NDUS-IR Empowers Data-Driven Decision-Making: A Nursing Program Example

NDUS-IR Empowers Data-Driven Decision-Making: A Nursing Program Example


Institutional researchers do some of their best work when they collaborate with stakeholders who are committed to data-driven decision-making. Such collaborations may be initiated when someone realizes they need more information or evidence before making an important decision. This was precisely the case when Julie Traynor, the award-winning Dakota Nursing Program Director, reached out to our office for some help in determining how well scores on the TEAS (Test of Essential Academic Skills) predict nursing students’ success.

When prospective students apply to the multi-campus Dakota Nursing Program, TEAS scores can be used in admissions decisions. It is helpful to know an applicant’s likelihood of success before accepting or rejecting the applicant, and TEAS scores are considered predictive of nursing student success. Julie Traynor realized, however, that it was not clear what might be an ideal “cut score” where students below the score are rejected and students above the score are accepted. She figured (correctly) that we could provide the kind of evidence needed to support such a determination.

Ms. Traynor sent us detailed data on a few cohorts of Dakota Nursing Program students from around the state. The data set contained demographic variables, various outcome variables (such as Practical Nursing Certificate and/or Associate in Applied Science completion), and various test scores. The analysis was assigned to me, and I dived in by preparing the data for analysis and deciding that using binary logistic regression (a statistical method) was an ideal approach to the analysis.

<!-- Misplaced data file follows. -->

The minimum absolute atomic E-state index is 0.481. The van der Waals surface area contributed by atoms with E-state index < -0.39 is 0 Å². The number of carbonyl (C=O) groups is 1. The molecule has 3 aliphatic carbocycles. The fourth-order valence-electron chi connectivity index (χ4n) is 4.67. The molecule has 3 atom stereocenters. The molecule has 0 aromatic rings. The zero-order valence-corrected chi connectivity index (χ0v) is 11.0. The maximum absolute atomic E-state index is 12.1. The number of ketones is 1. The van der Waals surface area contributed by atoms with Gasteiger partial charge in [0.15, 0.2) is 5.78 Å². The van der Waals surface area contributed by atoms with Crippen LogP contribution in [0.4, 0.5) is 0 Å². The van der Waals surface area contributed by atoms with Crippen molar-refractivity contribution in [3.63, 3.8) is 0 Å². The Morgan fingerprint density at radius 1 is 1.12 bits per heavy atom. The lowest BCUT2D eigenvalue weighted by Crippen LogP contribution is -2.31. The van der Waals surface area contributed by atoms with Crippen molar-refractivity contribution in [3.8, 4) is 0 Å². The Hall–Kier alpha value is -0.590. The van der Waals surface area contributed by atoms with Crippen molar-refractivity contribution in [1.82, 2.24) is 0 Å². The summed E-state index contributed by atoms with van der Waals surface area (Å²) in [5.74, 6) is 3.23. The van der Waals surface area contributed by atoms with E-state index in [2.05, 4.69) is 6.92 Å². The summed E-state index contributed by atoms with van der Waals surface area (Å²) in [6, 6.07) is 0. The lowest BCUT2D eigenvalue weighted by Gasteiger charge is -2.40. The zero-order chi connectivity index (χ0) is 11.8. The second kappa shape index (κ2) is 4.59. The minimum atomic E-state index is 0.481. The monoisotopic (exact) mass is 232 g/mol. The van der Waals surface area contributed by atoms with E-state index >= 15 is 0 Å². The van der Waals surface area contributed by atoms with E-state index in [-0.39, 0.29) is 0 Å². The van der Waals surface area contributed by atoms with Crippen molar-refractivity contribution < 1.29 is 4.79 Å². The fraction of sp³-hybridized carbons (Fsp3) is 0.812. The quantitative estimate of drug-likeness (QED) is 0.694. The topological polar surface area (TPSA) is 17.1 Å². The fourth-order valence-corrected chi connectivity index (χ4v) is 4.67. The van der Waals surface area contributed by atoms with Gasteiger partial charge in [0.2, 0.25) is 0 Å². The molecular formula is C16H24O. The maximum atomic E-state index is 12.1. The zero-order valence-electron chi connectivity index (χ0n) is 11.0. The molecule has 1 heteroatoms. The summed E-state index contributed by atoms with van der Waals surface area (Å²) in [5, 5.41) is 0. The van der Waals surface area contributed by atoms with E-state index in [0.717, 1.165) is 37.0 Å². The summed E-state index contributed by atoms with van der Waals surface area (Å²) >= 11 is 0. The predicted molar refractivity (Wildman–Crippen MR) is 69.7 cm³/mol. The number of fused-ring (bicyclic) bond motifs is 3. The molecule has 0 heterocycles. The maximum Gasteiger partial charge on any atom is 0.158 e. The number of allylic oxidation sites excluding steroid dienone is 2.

I found that the power of TEAS scores in predicting Dakota Nursing Program outcomes is robust. In my analyses, when I controlled for demographics known to influence academic outcomes as well as existing GPAs, doing so did not weaken the predictive power TEAS scores. There was also only weak (and inconsistent) evidence that the predictive power of TEAS score varies across campuses. Thus, a given TEAS score mostly means the same thing at each campus. Altogether, this indicates that the TEAS is indeed a good measure to use.

Here is the potency of TEAS scores’ predictive power across outcomes:

  • TEAS score is a good predictor of completion of the Practical Nursing Certificate. It is also a statistically reliable (and decent) predictor of completion of the program’s Associate in Applied Science. See Figure 1.
  • TEAS score is a weak predictor of passing the Practical Nursing National Council Licensure Examination on the first try.
  • TEAS score is a somewhat weak (but scientifically acceptable) predictor of taking the Registered Nursing National Council Licensure Examination. It is an even better predictor of passing that exam, especially on the first try. See Figure 2.



The students in the sample had TEAS scores ranging from 41 to 94, and the admissions cut scores under consideration roughly range from 40 to 60. The following table demonstrates the probability of success at various potential cut scores:

From here, Ms. Traynor and her colleagues can choose a cut score based upon the minimum likelihood of success that they desire. For instance, if they want at least two out of every three students (roughly 67%) to complete the Practical Nursing Certificate, a good cut score for the TEAS would be 52 or 53.

An institutional researcher’s role is not to decide what decision will be made, but rather to empower stakeholders with high-quality evidence so that they can make an informed decision. The Dakota Nursing Program is now empowered to consider these findings and choose a cut score that best fits with their priorities.



Dr. Ellie Shockley is an Educational Data Warehouse Specialist on the NDUS institutional researcher team. In this capacity, she also works closely with the Department of Public Instruction (PK-12) and the Information Technology Department. She often responds to education data requests that come from state agencies or from outside of state government. Her work ranges from pulling raw data and sharing it according to our best practices, to conducting complex statistical analyses in order to answer research questions, to assisting with inter-agency collaborations related to education data, and more.